Extract from: Heritage Report, Robert Demkiw, June 2016
It is acknowledged that the Jukembal people were the original owners of the land around Tenterfield and their territory covered an area from Glen Innes to Stanthorpe (Halliday 1988, p.1.) and details of the language groups in the Tenterfield Region are provided in Table 4.1 of the Tenterfield LGA Aboriginal Heritage Study (Richards 2013, p.15). It is also likely they lived and managed the land that was occupied by Tenterfield Station and used the resources offered such as the natural watercourse that rises above Pelham Street in Section 47 and crossed Section 32 and terminates at a dam in Section 31 as shown in a 1865 plan of the town area of Tenterfield surveyed by Frank S Peppercorn (HLRV Crown Plan N1-1834).
STATUTORY HERITAGE LISTING:
‘KEBA’ House is listed as an item of local heritage significance in Schedule 5 Environmental Heritage of the Tenterfield Local Environmental Plan 2013. The property however, is not listed as an item of State heritage significance under the NSW Heritage Act. Nor is it listed on the NSW State Inventory. Items of local significance listed by Councils are usually listed in the State Inventory as a matter of course.
The property is not listed by the Australian Institute of Architects in the Register of Significant Buildings in NSW nor is it listed in the 1986 edition of the National Trust Register. However, it was recommended for heritage listing in the 1997 Tenterfield Main Street Heritage Study undertaken by Suters Architects Snell Pty. Ltd.
This property was originally part of Tenterfield Station and leased by Sir Robert Ramsay Mackenzie from about 1839 and by Sir Stuart Alexander Donaldson from about 1840. Mackenzie was granted a licence to occupy the land in 1842 and Donaldson’s lease was granted in 1844 (Halliday 1988, p.8). When the Land Commissioner George James MacDonald visited the station on 20 May 1845 it was noted that 88 persons were employed, with stock of 460 cattle, 79 horses and 32,310 sheep on 160,000 acres (Register of Squatters and Graziers 1833-1849).
The Australian Joint Stock Bank (AJS Bank)
The bank was formed at a meeting held on 27 October 1851 at the Royal Hotel in Sydney where it was determined that the capital would be £250 000 pounds raised from 25 000 £10 pound shares. A “Deed of Settlement” was made on 29 December 1852 and that the bank would be known as ‘The Australian Joint Stock Bank’ (Deed of Settlement 1853) and it was incorporated by an Act of the NSW Parliament in 1853. The Deed was the Articles of Association for the bank.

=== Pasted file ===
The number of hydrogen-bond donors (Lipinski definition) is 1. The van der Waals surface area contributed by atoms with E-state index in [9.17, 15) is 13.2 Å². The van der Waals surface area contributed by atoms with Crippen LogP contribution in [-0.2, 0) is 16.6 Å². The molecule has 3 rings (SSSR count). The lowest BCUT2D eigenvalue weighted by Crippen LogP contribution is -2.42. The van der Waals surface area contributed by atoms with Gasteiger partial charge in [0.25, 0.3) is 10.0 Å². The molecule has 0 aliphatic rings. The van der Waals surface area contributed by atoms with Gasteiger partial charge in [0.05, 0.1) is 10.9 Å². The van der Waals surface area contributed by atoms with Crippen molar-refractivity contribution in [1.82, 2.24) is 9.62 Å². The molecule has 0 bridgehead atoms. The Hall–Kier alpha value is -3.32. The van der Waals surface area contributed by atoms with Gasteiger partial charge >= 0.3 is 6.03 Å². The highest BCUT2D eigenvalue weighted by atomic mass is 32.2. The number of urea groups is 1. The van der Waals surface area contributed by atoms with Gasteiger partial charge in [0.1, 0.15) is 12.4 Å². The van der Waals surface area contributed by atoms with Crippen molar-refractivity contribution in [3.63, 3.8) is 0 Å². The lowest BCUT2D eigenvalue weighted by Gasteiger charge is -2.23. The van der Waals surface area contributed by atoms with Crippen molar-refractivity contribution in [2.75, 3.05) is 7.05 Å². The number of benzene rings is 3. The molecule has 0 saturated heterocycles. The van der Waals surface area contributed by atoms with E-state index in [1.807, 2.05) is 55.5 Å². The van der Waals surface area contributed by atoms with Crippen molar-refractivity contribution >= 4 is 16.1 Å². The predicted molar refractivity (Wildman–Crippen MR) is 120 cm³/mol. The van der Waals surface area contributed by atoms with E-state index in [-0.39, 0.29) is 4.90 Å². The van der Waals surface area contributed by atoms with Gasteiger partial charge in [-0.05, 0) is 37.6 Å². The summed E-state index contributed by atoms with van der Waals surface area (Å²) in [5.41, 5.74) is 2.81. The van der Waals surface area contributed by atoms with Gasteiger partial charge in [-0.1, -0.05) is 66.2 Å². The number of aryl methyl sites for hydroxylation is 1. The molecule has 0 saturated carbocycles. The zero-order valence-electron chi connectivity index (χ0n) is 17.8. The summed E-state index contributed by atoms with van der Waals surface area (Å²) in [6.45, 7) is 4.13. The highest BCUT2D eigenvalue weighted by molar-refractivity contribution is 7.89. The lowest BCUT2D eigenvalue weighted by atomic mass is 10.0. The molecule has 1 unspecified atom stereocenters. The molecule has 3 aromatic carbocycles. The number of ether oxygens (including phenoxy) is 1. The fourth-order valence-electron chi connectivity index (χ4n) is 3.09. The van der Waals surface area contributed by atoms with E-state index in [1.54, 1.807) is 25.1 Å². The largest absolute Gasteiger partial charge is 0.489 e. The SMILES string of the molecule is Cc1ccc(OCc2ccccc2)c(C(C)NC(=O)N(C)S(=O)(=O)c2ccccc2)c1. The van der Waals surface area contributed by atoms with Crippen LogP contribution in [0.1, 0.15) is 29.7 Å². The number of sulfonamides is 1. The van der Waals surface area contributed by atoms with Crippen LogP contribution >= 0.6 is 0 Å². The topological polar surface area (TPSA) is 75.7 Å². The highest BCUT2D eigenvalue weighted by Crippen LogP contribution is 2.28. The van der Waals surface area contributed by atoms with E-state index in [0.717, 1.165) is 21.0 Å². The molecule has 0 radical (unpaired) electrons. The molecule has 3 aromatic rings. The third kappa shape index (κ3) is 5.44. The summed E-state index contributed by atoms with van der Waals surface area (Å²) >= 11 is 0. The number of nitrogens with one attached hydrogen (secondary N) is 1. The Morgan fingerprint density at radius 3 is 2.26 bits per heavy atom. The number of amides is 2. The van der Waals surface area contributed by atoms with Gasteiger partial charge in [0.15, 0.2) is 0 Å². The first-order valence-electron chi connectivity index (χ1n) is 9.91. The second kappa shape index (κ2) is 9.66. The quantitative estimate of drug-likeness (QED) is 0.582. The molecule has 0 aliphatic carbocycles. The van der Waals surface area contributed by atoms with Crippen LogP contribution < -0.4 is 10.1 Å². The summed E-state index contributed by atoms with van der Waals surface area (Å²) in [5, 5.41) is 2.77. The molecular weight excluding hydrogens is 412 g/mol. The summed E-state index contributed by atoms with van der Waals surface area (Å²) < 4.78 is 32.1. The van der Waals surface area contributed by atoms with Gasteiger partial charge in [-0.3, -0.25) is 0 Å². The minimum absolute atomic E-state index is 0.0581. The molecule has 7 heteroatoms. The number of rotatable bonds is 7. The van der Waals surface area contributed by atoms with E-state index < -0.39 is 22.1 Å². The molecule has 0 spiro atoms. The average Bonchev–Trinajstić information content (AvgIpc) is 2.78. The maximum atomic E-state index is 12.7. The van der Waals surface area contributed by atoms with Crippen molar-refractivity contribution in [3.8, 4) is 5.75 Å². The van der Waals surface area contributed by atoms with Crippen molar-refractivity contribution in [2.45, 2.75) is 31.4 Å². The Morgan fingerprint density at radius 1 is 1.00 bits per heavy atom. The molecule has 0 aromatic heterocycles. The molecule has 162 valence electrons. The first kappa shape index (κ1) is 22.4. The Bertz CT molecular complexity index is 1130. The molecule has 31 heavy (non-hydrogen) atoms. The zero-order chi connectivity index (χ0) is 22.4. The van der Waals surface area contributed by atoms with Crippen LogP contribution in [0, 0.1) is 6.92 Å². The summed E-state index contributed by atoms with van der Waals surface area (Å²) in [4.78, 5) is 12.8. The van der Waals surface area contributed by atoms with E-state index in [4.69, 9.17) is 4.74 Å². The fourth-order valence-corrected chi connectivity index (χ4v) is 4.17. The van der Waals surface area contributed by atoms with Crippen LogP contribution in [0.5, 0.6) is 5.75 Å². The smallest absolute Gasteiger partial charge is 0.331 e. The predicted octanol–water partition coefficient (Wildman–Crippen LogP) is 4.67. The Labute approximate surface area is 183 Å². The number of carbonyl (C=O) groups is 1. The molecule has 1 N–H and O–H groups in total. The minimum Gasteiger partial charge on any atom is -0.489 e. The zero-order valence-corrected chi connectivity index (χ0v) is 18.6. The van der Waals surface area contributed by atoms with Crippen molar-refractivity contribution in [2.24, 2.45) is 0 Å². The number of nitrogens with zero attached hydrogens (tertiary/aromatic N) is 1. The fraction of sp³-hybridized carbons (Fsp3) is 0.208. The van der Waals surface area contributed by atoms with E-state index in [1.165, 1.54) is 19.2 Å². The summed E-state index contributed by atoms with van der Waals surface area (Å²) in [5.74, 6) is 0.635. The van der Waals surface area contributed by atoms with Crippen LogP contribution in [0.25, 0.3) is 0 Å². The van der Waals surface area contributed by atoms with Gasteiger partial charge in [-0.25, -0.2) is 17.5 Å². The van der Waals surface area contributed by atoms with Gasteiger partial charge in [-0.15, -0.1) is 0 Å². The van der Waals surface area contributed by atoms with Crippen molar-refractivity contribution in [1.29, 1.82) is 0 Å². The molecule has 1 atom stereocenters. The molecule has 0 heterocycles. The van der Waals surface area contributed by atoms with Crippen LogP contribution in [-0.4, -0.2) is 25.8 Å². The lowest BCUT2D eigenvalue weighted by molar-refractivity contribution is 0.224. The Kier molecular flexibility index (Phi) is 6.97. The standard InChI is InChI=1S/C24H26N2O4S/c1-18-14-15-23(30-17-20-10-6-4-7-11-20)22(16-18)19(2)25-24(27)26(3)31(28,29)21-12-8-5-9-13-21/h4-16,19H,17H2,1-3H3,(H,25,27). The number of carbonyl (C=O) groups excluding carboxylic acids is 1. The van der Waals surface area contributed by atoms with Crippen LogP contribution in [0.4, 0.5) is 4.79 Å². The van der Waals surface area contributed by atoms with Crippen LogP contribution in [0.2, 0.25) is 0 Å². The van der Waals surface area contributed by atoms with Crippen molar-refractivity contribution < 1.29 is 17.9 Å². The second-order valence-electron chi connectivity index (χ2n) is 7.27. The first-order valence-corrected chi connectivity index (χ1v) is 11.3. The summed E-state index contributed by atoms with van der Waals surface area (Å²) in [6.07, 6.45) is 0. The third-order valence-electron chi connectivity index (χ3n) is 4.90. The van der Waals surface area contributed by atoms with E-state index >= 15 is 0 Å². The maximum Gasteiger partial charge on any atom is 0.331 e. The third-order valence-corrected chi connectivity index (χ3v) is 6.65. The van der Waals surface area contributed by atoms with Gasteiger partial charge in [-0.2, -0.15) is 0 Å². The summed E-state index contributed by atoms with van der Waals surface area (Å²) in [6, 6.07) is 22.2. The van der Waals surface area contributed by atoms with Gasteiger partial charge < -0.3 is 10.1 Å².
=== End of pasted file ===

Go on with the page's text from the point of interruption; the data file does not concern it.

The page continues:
On 21 April 1893 the Sydney Morning Herald reported on suspended trading due to a shortage of funds. The article listed 149 rural branches in New South Wales, including the branch at Tenterfield, and twenty in Queensland. It appears that because of this situation, the bank was registered with limited liability and became known as the Australian Joint Stock Bank Limited. In 1910 the bank changed the name to the Bank of Commerce Ltd and remained as such until 1931 when the Bank of New South Wales acquired the business. (Guide to Australian Business Records) www.gabr.net.au/biog/abe001
The Australian Joint Stock Bank was opened in 1859 in Naas Street as the first bank in Tenterfield and was managed by H. P. Abbott. In 1871 it was moved to Charles Pavel’s stone building in High Street and in 1891 a new building was erected in Rouse Street (Halliday 1949, Halliday 1988, p.147). The building in Naas Street appears to have been used as a bank residence until the new building in Rouse Street was erected in 1891 (Halliday 1988, p.101).
The Bank purchased the property on 7 October 1859 from John Morris (Official Assignee of the Insolvency Court) and Frederic King as cited in the Title Deed of Robert Henry Miller (Purchases Index Book 2172 No.302). And, it appears that the bank opened for business on 22 November 1859 as the Armidale Express and New England General Advertiser of 10 March 1860 carried an advertisement for the bank signed off by Henry P. Abbott, Manager. In addition, on 28 January, 1860 the Sydney Morning Herald printed the Bank’s half yearly report as at 31 December, 1859. The report stated that a branch had been ‘recently opened at Tenterfield’.
Roger Hardinge Braham
According to the Tenterfield and District Historical Society, Mr Roger H. Braham leased the subject property for a number of years before it was purchased in February, 1966. Roger Hardinge and Patricia Mary Braham purchased the property on 7 March 1966 as stated in the Title Deed (Purchases Index Book 2782 No. 964).
Mr Braham OAM was a Notary Public and solicitor and has had a practice in Tenterfield for some fifty years. He was the principal of Stuart, Cook and Braham Solicitors (http://www.stcb.com.au).
The Commonwealth Electoral Roll for 1963 listed Roger Hardinge Braham and Patricia Mary Braham as resident at 17 Naas Street, Tenterfield. On 2 January, 1968 the Canberra Times reported the birth of the Braham quintuplets on 31 December, 1967 at the Royal Brisbane Womens Hospital. The proud parents were Roger and Mary Patricia Braham.